As a junior here at Fairfield, many students assume that I live in either the Townhouses or in Barnyard Manor. However, I reside in Mahan, along with three other roommates, in an apartment-style home. Having half of a room to decorate can seem difficult, but being faced with a single and a living room is a challenge. Below are some things that have helped me when decorating shared rooms the past two years, as well as my apartment this year. 

One of the most important things to do before purchasing decorations is to choose a color scheme. Whether it be monochromatic or a grouping of shades, it will ultimately make the room more cohesive. Shopping for rugs, bedding and other decorations is made much simpler when there is a color to narrow down the search.  

The first step of decorating a dorm is to cover the cinderblock walls, usually in rooms for first-years and sophomores. Some of the best ways to decorate are with posters, which can be purchased at the annual poster fair in the Lower Level Barone Campus Center (LLBCC), or on Amazon, which has plenty of posters that ship within a couple of days. I would recommend buying canvas-style posters, simply because they are less likely to rip, making them easy to transport and reuse. Students frequently decorate their walls with images of bands, movies, artists or aesthetically pleasing photos. Shutterfly allows an individual to print photos of the student and their friends, which is another popular decoration choice. 

  Lighting is incredibly important, given the harsh artificial lighting provided by the university isn’t a favorable choice. Big lamps are enough to light up a room with a warm glow, rather than an aggressive white bulb. There is also the option of LEDs, a well-liked option by students all over campus, and sunset lamps, which offer less setup while maintaining the same bright colors.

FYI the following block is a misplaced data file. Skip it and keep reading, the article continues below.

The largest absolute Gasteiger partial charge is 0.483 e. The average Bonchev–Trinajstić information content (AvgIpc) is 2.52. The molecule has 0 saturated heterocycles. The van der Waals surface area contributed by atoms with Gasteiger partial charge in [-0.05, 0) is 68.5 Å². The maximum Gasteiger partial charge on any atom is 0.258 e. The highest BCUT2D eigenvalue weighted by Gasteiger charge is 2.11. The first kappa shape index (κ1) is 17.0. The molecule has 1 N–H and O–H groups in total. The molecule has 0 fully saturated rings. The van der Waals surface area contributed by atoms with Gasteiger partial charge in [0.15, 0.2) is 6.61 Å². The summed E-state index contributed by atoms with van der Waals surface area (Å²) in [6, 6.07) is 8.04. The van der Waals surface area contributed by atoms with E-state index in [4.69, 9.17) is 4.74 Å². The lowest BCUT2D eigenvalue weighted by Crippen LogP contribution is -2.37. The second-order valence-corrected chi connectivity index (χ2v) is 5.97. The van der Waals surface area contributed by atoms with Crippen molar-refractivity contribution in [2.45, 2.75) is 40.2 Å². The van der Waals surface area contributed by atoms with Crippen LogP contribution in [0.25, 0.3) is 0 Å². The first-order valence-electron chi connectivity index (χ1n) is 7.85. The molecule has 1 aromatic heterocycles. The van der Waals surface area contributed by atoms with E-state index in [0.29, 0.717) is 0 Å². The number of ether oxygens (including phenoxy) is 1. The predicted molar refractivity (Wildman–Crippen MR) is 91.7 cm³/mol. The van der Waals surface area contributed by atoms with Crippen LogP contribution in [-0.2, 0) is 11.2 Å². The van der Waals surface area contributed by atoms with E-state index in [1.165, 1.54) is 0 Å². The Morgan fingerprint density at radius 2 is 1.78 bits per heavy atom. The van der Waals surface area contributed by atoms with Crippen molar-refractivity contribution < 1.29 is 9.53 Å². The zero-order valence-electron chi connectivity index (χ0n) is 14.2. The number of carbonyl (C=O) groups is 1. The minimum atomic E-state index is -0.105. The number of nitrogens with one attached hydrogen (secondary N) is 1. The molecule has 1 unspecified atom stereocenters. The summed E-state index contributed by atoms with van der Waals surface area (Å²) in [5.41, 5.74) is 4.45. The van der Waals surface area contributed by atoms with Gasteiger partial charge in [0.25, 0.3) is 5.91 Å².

If you, like me, live in apartment-style housing on campus, the living room, kitchen and bathroom all need to be decorated properly. Blankets and pillows for the couches in the living room make it appear homey and lived-in. Adding decorative dish towels or a poster in the kitchen can liven up what is a typically monotone atmosphere. Putting plants on the windowsill is not only decorative but can actively help them grow. Rugs outside the shower can make the bathroom look less university-like and more cozy.

Decorating can be stressful, but going in with a solid plan makes it all the more enjoyable. Patterns, colors and themes can help limit what is normally an expansive search with overwhelming options. 

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